Executive Briefings

Will Hasty Supply Chain Decisions Hurt GM's Chances for Success?

The speed with which General Motors emerged from bankruptcy may be what Wall Street wants to see but it does not bode well for the company's long-term viability, according to Jeffrey Karrenbauer, a 40-year supply chain veteran and president of Insight Inc, which provides applications and consulting services for supply chain network design. Karrenbauer tells us that he believes GM is acting too hastily and being too heavily guided by a single issue -- manufacturing labor costs -- when making decisions about international outsourcing, supplier contacts and plant closures. A proper analysis of these issues would look at all relevant factors, Karrenbauer says, including total logistics and import costs as well as issues of flexibility, responsiveness, risk, and profitability of brands, markets and channels. While acknowledging that this type of in-depth analysis takes time to do properly, he insists that it is essential. "I have no use for analysis paralysis," he says. "However, I passionately believe that we owe the country, its taxpayers, and the various stakeholders of General Motors no less than the best possible effort, accomplished as expeditiously as possible -- not some sophomoric rush to judgment that we will come to regret."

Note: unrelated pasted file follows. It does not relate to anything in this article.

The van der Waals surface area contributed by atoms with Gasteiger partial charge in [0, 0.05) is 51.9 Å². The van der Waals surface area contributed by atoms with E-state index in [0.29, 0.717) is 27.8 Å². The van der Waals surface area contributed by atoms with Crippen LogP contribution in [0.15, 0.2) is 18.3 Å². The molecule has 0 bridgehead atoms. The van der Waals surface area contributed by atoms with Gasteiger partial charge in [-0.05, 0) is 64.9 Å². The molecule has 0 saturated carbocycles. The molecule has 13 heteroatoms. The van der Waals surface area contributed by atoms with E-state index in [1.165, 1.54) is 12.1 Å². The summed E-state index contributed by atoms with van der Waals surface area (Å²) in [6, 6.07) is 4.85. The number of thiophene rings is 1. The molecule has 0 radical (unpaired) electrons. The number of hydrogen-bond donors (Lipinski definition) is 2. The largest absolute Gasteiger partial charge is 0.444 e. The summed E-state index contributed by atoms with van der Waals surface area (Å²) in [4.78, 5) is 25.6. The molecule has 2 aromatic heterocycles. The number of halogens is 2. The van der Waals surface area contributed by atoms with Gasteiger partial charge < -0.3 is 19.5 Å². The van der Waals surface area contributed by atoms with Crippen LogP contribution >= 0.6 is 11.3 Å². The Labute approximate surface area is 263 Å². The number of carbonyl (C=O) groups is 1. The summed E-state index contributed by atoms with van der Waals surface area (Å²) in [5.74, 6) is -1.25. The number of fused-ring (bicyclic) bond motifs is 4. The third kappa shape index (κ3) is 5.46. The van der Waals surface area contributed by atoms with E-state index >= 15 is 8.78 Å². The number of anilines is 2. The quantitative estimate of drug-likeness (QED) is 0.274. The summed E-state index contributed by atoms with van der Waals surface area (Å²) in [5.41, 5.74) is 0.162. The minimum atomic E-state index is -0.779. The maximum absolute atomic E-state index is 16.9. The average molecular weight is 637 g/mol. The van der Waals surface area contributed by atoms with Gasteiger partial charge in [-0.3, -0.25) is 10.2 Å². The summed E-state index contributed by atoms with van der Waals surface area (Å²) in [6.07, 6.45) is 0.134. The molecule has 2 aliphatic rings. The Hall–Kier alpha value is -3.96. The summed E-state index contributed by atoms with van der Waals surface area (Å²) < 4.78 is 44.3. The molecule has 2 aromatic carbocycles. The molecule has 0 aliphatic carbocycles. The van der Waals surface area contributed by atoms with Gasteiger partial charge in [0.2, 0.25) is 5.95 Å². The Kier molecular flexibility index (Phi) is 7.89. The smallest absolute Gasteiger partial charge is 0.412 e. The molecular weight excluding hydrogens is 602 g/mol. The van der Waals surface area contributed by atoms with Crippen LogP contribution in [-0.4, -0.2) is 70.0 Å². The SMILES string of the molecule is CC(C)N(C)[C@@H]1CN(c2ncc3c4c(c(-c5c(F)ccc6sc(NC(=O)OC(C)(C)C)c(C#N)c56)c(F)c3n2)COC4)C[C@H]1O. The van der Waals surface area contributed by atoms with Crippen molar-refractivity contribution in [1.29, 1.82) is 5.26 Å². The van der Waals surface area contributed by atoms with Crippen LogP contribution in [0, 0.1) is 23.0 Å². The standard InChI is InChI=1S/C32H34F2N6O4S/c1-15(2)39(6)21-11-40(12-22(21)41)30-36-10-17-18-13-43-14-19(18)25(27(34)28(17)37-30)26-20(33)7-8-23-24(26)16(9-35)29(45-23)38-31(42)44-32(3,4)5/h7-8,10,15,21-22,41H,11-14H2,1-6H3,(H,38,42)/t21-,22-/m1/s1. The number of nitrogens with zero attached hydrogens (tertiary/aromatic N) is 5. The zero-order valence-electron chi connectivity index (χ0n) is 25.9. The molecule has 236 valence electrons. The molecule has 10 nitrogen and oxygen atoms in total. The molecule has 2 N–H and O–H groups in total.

Do you agree with this assessment? Is GM shooting itself in the foot with its supply chain decisions?

Comment on this story

The speed with which General Motors emerged from bankruptcy may be what Wall Street wants to see but it does not bode well for the company's long-term viability, according to Jeffrey Karrenbauer, a 40-year supply chain veteran and president of Insight Inc, which provides applications and consulting services for supply chain network design. Karrenbauer tells us that he believes GM is acting too hastily and being too heavily guided by a single issue -- manufacturing labor costs -- when making decisions about international outsourcing, supplier contacts and plant closures. A proper analysis of these issues would look at all relevant factors, Karrenbauer says, including total logistics and import costs as well as issues of flexibility, responsiveness, risk, and profitability of brands, markets and channels. While acknowledging that this type of in-depth analysis takes time to do properly, he insists that it is essential. "I have no use for analysis paralysis," he says. "However, I passionately believe that we owe the country, its taxpayers, and the various stakeholders of General Motors no less than the best possible effort, accomplished as expeditiously as possible -- not some sophomoric rush to judgment that we will come to regret."

Do you agree with this assessment? Is GM shooting itself in the foot with its supply chain decisions?

Comment on this story